Old Friends (2021 style)

(Or should it be Still Crazy After All These Years – following Paul Simon’s song titles?)

To be fair to everyone mentioned, some are still walking up to the door marked 70, and others have let themselves in already, so old by some conventions. But I mean old as in long-time, and, more importantly, not one of these people could remotely be regarded as old as in ‘lost in their overcoats, waiting for the sunset’*, in terms of demeanour, outlook, or attitude; quite an achievement in itself. They’re all feisty, opinionated and great fun to be with.

People aged around 70 in 2021 seem different from those Paul Simon wrote about at the end of the 1960s – ‘Can you imagine us years from today, sharing a park bench quietly? How terribly strange to be 70…’* That sounds more like those over 80 nowadays.

Those who have followed this series of essays will know that my generation of our family left its Sheffield area roots behind at the end of the 1980s, to move even further north, and by so doing, estranged ourselves from a regular social group which has been strong since post-school days. This is The Sheffield Group (SG).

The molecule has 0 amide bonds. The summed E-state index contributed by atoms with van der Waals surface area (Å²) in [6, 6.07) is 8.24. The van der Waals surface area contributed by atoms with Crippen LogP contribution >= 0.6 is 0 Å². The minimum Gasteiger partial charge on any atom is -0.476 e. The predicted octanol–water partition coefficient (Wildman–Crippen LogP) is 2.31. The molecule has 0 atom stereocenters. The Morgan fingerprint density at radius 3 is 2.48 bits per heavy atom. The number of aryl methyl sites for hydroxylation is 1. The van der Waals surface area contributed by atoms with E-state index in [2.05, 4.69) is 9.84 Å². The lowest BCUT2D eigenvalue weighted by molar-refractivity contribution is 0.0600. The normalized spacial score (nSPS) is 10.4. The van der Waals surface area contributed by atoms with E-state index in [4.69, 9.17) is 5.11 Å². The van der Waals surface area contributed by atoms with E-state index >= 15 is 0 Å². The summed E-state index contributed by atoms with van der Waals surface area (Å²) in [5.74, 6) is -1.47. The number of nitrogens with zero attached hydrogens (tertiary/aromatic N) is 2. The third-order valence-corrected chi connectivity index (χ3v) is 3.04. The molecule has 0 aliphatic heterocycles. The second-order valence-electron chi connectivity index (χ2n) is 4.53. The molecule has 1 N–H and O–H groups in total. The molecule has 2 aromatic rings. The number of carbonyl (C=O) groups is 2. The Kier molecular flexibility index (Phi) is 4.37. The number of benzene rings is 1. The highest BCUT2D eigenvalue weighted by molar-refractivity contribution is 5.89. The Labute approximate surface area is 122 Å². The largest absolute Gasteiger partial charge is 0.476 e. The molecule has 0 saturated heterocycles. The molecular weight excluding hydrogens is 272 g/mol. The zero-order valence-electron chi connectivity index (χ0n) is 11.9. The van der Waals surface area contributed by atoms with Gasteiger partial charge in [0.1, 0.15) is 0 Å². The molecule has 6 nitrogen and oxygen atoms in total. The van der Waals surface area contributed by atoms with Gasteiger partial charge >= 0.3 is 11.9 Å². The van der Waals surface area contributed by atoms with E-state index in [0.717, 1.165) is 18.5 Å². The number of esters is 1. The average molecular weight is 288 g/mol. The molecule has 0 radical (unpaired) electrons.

I spent much of my teenage years at school in Worcestershire. My parents invested in this on the basis that it could give me a better chance in life, than going to a local school. They may also have wanted me out of the way during my years of teenage angst, but it’s too late to ask them now. Anyway, the experience didn’t scar me, and many friendships ensued whilst away from home. One result of these is The Malvern Group (MG)

In the cases of both Groups, ‘we talked about some old times and drank ourselves some beers’** and to the huge delight of all ‘we seem to lean on old familiar ways’** – and most recently with SG in the sunny Peak District in June 2021 (see pic below).